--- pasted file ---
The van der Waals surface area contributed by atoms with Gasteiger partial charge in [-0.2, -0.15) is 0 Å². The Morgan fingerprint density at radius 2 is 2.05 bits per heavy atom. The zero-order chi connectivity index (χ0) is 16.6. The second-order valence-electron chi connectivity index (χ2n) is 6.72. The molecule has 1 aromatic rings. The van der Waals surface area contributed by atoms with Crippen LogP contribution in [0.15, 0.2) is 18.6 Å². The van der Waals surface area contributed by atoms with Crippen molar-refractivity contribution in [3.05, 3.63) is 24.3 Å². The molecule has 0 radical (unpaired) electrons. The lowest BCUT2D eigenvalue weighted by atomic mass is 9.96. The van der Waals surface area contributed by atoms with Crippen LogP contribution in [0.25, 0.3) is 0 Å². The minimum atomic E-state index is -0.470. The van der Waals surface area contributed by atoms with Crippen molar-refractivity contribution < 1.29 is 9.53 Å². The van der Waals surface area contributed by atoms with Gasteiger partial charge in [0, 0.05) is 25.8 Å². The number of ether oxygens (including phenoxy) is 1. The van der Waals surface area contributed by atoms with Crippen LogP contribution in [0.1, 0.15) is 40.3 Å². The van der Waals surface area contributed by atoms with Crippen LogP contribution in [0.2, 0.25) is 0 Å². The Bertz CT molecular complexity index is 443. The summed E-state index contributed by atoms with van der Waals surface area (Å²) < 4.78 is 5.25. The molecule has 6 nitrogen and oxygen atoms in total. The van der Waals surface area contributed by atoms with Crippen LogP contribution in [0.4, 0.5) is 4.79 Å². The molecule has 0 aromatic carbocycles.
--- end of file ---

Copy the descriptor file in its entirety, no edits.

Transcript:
The van der Waals surface area contributed by atoms with Gasteiger partial charge in [-0.2, -0.15) is 0 Å². The Morgan fingerprint density at radius 2 is 2.05 bits per heavy atom. The zero-order chi connectivity index (χ0) is 16.6. The second-order valence-electron chi connectivity index (χ2n) is 6.72. The molecule has 1 aromatic rings. The van der Waals surface area contributed by atoms with Crippen LogP contribution in [0.15, 0.2) is 18.6 Å². The van der Waals surface area contributed by atoms with Crippen molar-refractivity contribution in [3.05, 3.63) is 24.3 Å². The molecule has 0 radical (unpaired) electrons. The lowest BCUT2D eigenvalue weighted by atomic mass is 9.96. The van der Waals surface area contributed by atoms with Crippen LogP contribution in [0.25, 0.3) is 0 Å². The minimum atomic E-state index is -0.470. The van der Waals surface area contributed by atoms with Crippen molar-refractivity contribution < 1.29 is 9.53 Å². The van der Waals surface area contributed by atoms with Gasteiger partial charge in [0, 0.05) is 25.8 Å². The number of ether oxygens (including phenoxy) is 1. The van der Waals surface area contributed by atoms with Crippen LogP contribution in [0.1, 0.15) is 40.3 Å². The van der Waals surface area contributed by atoms with Crippen LogP contribution in [0.2, 0.25) is 0 Å². The Bertz CT molecular complexity index is 443. The summed E-state index contributed by atoms with van der Waals surface area (Å²) < 4.78 is 5.25. The molecule has 6 nitrogen and oxygen atoms in total. The van der Waals surface area contributed by atoms with Crippen LogP contribution in [0.4, 0.5) is 4.79 Å². The molecule has 0 aromatic carbocycles.